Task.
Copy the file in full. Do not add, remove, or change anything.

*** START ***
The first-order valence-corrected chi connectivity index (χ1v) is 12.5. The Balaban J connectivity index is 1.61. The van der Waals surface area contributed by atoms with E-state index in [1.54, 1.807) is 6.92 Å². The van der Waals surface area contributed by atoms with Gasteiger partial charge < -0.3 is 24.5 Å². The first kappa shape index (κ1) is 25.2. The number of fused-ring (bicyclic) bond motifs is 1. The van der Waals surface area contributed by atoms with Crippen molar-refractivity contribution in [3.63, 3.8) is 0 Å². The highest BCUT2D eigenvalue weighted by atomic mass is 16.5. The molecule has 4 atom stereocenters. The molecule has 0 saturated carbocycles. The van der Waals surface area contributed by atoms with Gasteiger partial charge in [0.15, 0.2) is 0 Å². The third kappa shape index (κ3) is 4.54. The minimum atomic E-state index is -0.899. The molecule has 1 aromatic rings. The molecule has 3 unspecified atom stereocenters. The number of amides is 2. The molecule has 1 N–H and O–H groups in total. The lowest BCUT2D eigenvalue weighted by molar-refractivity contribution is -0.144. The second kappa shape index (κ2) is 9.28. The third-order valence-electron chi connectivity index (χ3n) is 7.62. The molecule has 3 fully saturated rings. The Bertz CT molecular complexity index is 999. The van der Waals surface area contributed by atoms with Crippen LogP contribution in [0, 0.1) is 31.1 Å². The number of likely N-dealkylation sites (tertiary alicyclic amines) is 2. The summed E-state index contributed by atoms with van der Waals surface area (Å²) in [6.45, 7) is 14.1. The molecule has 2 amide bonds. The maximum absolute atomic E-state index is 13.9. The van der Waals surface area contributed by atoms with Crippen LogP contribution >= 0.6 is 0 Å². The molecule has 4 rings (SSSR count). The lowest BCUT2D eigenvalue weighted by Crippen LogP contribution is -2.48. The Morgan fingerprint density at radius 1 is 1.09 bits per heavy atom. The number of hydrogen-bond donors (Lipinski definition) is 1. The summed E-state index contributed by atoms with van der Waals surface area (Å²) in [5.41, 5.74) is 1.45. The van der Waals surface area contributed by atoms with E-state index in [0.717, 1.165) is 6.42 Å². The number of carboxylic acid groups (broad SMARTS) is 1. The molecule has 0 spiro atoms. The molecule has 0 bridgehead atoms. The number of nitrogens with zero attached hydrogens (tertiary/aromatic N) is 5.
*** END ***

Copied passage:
The first-order valence-corrected chi connectivity index (χ1v) is 12.5. The Balaban J connectivity index is 1.61. The van der Waals surface area contributed by atoms with E-state index in [1.54, 1.807) is 6.92 Å². The van der Waals surface area contributed by atoms with Gasteiger partial charge < -0.3 is 24.5 Å². The first kappa shape index (κ1) is 25.2. The number of fused-ring (bicyclic) bond motifs is 1. The van der Waals surface area contributed by atoms with Crippen molar-refractivity contribution in [3.63, 3.8) is 0 Å². The highest BCUT2D eigenvalue weighted by atomic mass is 16.5. The molecule has 4 atom stereocenters. The molecule has 0 saturated carbocycles. The van der Waals surface area contributed by atoms with Gasteiger partial charge in [0.15, 0.2) is 0 Å². The third kappa shape index (κ3) is 4.54. The minimum atomic E-state index is -0.899. The molecule has 1 aromatic rings. The molecule has 3 unspecified atom stereocenters. The number of amides is 2. The molecule has 1 N–H and O–H groups in total. The lowest BCUT2D eigenvalue weighted by molar-refractivity contribution is -0.144. The second kappa shape index (κ2) is 9.28. The third-order valence-electron chi connectivity index (χ3n) is 7.62. The molecule has 3 fully saturated rings. The Bertz CT molecular complexity index is 999. The van der Waals surface area contributed by atoms with Crippen LogP contribution in [0, 0.1) is 31.1 Å². The number of likely N-dealkylation sites (tertiary alicyclic amines) is 2. The summed E-state index contributed by atoms with van der Waals surface area (Å²) in [6.45, 7) is 14.1. The molecule has 2 amide bonds. The maximum absolute atomic E-state index is 13.9. The van der Waals surface area contributed by atoms with Crippen LogP contribution >= 0.6 is 0 Å². The molecule has 4 rings (SSSR count). The lowest BCUT2D eigenvalue weighted by Crippen LogP contribution is -2.48. The Morgan fingerprint density at radius 1 is 1.09 bits per heavy atom. The number of hydrogen-bond donors (Lipinski definition) is 1. The summed E-state index contributed by atoms with van der Waals surface area (Å²) in [5.41, 5.74) is 1.45. The van der Waals surface area contributed by atoms with E-state index in [0.717, 1.165) is 6.42 Å². The number of carboxylic acid groups (broad SMARTS) is 1. The molecule has 0 spiro atoms. The molecule has 0 bridgehead atoms. The number of nitrogens with zero attached hydrogens (tertiary/aromatic N) is 5.